China and Charles Darwin

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Council on East Asian Studies, Harvard University, 1983 - History - 544 pages

Although Charles Darwin never visited China, his ideas landed there with force. Darwinism was the first great Western theory to make an impact on the Chinese and, from 1895 until at least 1921, when Marxism gained a formal foothold, it was the dominant Western "ism" influencing Chinese politics and thought. The authority of Darwin, sometimes misiniterpreted, influenced reformers and revolutionaries and paved the way for Chinese Marxism and the thought of Mao Tse-tung.

This study evaluates Darwin's theory of evolution as a stimulus to Chinese political changes and philosophic challenge to traditional Chinese beliefs. James Pusey bases his analysis on a survey of journals issued from 1896 to 1910 and, after a break for revolutionary action, from 1915 to 1926, with emphasis on the era between the Sino-Japanese War and the Republician Revolution. The story of Darwinism in China involves, among others, the most famous figures of modern Chinese intellectual history.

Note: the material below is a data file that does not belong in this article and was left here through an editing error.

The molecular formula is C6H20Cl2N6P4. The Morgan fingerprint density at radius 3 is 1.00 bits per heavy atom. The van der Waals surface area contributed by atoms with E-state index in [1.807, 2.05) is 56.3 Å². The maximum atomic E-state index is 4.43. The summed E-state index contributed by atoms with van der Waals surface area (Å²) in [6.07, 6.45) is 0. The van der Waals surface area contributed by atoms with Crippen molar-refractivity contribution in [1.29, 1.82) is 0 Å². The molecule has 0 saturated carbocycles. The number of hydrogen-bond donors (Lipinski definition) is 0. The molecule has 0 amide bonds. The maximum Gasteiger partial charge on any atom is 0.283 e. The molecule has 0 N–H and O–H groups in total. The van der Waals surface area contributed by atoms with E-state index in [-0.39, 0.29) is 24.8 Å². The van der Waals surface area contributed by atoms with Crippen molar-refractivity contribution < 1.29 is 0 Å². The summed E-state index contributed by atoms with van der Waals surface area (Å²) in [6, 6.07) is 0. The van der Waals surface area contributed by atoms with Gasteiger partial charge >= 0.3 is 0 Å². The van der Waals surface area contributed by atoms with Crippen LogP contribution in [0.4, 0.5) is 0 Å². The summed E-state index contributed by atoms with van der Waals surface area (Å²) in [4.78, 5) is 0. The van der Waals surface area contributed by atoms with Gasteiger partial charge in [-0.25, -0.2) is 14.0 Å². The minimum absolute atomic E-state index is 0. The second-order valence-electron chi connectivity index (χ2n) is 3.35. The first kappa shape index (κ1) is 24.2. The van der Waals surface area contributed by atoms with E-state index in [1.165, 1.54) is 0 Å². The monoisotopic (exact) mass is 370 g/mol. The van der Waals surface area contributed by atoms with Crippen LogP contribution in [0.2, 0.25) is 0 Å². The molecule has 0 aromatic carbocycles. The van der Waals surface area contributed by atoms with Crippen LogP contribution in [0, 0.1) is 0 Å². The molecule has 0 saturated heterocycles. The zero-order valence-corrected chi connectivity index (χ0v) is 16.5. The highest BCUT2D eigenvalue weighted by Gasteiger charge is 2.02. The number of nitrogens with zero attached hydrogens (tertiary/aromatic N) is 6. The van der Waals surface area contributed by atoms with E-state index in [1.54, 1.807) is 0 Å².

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Contents

THE BEAGLE IN THE CHINA SEA
3
PROGRESS
9
ENTER DARWIN
49
Copyright

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About the author (1983)

James Reeve Pusey is Associate Professor of Chinese History at Bucknell University.

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